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If I'm given the homogenous first-order linear ODE in one dimension

$\frac{dx}{dt} = ax(t), \ \ x_0 = 1$,

a straightforward calculation shows that

$x(t) = e^{a t}$.

Now if I add some driving function $f$ that depends only on the current time $t$, the dynamics becomes

$\frac{dx}{dt} = ax(t) + f(t), \ \ x_0 = 1$.

The solution to the inhomogenous ODE is

$x(t) = e^{a t} + \int_0^t e^{a (t-u)}f(u)du$,

so we can relate the solution of the inhomogenous equation to that of the homogenous equation and a certain operation on the driving function (in this case, a kind of exponential damping or amplification).

I'm wondering if there are any results that generalise this to the nonlinear setting (still first-order). If I know the solution $x(t)$ of the homogenous equation, is there some result on the relationship between $x$ and the solution to the ODE once I include a driving function?

If no general result exists, are there conditions that I can impose on the dynamics to deal with this kind of thing in special cases?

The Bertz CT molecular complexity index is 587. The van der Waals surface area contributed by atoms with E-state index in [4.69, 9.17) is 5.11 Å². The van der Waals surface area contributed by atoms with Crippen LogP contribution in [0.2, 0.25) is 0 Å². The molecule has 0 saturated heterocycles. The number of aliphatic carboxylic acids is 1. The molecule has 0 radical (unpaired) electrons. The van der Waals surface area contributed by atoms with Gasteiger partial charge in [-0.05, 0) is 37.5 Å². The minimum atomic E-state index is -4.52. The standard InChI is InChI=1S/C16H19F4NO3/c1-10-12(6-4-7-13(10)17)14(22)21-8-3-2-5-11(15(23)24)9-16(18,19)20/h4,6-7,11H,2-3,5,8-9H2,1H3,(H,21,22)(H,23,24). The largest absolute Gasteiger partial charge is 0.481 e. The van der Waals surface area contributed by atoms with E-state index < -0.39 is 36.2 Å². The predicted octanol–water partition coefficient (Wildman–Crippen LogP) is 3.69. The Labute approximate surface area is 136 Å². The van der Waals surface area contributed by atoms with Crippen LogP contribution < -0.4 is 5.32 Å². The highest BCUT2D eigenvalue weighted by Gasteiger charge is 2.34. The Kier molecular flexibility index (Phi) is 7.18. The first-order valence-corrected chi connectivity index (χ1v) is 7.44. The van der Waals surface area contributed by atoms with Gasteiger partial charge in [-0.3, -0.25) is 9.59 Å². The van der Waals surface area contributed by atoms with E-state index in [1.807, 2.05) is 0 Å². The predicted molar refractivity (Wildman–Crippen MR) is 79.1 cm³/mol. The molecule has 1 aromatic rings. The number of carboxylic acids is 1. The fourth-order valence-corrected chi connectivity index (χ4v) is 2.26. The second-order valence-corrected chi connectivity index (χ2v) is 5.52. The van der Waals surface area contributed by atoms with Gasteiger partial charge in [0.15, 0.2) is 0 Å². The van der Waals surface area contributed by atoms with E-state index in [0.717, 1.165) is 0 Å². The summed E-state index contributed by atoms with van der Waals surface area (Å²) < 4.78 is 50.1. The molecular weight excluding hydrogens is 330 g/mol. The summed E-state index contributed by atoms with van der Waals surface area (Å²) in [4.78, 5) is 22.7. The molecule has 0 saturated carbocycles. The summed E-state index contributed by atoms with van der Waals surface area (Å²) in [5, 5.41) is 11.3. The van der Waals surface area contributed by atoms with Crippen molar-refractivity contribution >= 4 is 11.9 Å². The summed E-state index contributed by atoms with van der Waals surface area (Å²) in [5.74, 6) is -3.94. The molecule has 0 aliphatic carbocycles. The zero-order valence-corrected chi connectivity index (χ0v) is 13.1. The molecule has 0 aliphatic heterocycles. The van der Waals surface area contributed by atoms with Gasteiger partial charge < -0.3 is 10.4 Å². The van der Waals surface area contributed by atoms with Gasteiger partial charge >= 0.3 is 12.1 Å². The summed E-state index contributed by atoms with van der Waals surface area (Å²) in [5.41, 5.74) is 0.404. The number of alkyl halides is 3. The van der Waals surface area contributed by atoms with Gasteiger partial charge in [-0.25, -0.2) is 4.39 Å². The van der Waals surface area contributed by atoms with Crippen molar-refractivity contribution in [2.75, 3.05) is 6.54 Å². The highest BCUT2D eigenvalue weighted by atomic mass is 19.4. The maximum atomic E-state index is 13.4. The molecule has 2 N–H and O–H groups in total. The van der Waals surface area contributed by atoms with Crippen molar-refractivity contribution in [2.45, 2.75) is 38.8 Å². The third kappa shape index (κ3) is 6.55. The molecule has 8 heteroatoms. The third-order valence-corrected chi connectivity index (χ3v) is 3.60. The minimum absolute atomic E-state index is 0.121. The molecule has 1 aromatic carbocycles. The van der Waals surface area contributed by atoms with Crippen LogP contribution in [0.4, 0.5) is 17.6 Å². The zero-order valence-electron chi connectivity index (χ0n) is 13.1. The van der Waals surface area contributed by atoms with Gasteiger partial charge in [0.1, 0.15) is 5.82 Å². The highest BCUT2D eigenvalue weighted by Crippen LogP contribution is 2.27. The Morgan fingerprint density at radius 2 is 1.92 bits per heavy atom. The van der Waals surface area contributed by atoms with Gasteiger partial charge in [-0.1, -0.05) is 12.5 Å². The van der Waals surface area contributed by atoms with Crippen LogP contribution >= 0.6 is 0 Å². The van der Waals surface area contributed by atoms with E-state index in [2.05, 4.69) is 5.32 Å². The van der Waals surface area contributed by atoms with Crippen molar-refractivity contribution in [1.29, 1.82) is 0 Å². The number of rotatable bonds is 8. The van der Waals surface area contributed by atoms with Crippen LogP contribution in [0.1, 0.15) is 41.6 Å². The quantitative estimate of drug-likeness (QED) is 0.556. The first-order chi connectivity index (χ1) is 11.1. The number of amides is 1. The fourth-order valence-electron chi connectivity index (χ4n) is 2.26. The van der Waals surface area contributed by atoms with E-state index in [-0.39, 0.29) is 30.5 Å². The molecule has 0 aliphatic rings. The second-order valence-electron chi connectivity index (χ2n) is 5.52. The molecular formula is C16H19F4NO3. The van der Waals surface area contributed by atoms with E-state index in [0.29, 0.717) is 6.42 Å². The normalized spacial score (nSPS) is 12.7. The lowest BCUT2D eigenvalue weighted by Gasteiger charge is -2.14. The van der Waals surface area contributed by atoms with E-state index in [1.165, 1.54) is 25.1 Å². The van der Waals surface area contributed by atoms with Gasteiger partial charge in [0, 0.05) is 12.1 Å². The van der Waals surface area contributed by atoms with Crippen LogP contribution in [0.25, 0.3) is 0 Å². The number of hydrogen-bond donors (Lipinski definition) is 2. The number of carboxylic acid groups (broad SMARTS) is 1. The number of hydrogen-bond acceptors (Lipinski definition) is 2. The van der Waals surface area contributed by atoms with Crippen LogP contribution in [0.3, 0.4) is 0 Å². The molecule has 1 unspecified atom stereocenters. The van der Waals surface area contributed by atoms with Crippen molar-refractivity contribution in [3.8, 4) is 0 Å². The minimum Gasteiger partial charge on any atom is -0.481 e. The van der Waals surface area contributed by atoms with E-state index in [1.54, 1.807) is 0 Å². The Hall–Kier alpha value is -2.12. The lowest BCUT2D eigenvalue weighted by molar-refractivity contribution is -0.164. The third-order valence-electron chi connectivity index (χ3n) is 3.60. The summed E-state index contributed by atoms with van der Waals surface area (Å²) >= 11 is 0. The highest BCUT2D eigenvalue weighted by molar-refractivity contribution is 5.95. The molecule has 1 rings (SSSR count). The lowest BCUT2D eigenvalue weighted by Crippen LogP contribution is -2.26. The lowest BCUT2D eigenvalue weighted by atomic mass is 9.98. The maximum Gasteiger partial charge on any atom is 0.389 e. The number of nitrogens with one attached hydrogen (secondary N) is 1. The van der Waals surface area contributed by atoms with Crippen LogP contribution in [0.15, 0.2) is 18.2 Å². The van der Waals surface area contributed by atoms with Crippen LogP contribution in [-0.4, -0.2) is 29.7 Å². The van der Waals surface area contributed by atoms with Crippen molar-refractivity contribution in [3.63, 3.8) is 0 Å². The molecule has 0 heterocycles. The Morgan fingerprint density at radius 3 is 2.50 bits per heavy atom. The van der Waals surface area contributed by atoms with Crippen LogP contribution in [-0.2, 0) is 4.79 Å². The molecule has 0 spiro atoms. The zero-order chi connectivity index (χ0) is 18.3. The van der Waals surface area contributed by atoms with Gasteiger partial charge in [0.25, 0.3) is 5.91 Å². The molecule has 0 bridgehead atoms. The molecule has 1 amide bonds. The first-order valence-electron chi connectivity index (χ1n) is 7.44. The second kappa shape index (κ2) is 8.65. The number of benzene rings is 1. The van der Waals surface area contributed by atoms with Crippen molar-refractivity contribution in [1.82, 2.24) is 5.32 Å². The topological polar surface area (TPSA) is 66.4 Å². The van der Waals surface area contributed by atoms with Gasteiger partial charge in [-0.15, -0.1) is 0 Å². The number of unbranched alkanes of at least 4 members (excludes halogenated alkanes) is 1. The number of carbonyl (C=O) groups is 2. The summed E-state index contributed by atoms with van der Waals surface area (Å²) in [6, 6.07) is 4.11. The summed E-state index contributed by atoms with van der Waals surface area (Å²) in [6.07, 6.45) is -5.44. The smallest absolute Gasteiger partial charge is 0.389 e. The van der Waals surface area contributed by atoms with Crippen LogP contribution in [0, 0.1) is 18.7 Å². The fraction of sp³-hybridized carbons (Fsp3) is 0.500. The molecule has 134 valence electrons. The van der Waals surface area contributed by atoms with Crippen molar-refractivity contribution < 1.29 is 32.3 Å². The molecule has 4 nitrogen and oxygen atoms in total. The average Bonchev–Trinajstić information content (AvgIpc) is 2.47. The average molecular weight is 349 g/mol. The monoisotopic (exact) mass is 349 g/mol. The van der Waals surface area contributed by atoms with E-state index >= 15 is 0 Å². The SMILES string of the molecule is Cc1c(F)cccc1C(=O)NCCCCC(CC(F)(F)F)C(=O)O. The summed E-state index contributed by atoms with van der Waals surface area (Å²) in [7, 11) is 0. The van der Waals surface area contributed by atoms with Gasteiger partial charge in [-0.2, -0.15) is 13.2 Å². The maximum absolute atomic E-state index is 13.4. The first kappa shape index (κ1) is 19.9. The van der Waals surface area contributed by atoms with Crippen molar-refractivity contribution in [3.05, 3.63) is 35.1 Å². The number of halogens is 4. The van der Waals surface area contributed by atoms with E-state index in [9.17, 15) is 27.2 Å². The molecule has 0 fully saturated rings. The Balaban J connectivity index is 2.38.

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1 Answer 1

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What you are doing is basically a pertubation expansion. In the case of a linear ode we are lucky, that any superposition of solutions is still a solution (easy calculation, left as an exercise). For nonlinear odes this is not the case.

Still, the homogenous solution is not useless. Consider an examplary equation $$ x' + A(t)x^2 = \epsilon f(t) $$ where I have added the $\epsilon$ as a pertubation parameter, that we want to set to 1 at the end of our calculation. The first term in this pertubation expansion will be the solution of the homogenious ode $x'+A(t)x^2=0$. After that we have to consider an (most likely) infinite number of correction terms though, to get the (asymptotically) correct answer.

(Whether this is the best place to add the parameter $\epsilon$ depends largly on the $A(t)$ and $f(t)$.)

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